G.M: Institutionalisation denies children the individual love and care they need to thrive. Research has shown that institutionalisation has a serious impact on the early brain development of babies. Outcomes for children raised in institutions are extremely poor and they have severely reduced life chances. Of the 8 million children in institutions worldwide, more than 80% are not orphans. Most have families who love them and want them but they are driven into institutions because of poverty and discrimination on the grounds of disability or ethnicity. This is a violation of their human rights and the effects last a lifetime. One study found that young adults raised in institutions are 10 times more likely to be involved in prostitution than their peers, 40 times more likely to have a criminal record and 500 times more likely to take their own lives.
L.M: How is Lumos working to end the institutionalisation of all children in Europe by 2030, and globally by 2050? How can we help Lumos to achieve it?
G.M We work in partnership with governments, professionals and carers, communities, families and children, to transform out-dated systems that separate children from families. We provide training for new services, publish toolkits and best practice manuals, and influence decision-makers around the world, to make sure we are involved in every stage of the deinstitutionalisation process from top to bottom. This is how we proven we can create lasting change.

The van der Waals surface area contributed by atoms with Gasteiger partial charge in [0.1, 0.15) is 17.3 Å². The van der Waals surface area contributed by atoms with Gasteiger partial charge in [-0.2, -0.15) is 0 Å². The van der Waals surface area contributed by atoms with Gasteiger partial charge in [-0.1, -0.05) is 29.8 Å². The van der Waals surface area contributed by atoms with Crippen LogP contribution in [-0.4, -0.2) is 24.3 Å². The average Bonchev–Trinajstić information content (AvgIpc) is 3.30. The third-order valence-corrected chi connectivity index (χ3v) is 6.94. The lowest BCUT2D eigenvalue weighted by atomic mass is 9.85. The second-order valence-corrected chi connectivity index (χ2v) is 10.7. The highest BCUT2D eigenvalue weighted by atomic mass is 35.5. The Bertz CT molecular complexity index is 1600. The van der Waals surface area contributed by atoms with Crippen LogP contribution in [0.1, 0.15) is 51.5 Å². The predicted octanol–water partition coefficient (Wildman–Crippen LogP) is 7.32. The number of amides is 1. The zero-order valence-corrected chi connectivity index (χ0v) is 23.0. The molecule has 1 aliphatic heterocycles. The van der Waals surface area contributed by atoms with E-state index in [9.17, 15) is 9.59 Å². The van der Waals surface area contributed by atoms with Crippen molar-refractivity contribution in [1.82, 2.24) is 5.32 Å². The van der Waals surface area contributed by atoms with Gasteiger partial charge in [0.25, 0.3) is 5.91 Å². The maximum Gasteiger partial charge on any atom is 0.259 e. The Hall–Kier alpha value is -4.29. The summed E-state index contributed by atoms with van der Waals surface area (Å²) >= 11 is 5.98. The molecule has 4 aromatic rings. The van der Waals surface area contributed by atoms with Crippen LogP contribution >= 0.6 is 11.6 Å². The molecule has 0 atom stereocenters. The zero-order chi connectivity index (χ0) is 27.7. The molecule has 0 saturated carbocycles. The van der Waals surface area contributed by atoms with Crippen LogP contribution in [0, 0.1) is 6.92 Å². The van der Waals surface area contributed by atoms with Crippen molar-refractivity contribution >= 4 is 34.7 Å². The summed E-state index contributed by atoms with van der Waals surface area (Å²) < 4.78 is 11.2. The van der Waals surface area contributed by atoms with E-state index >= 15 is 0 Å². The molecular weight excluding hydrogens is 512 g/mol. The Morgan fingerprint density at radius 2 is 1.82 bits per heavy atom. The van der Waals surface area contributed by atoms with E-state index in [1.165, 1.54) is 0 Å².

Another key area, and one which is central to the values of Lumos, is Child Participation. Oftentimes, children are not given any say in the decisions about their lives and care – from where they live to what they eat every day, to what they want to study or what they want to be in the future. It is crucial to develop our systems with the input and guidance of the children who use them. The best people to explain exactly what children need to develop and thrive are the children themselves.
Our supporters can make a real difference to our mission by helping us to spread the word about our work. In November last year, we launched our new digital awareness platform Let’s Talk Lumos, which helps supporters both new and old get involved. We’ve also seen a recent rise in online supporters fundraising for us, which is fantastic. We’re so grateful to everyone who gets behind us.
L.M: You have visited hundreds of orphanages, is there any specifically episode or experience that changed your life somehow?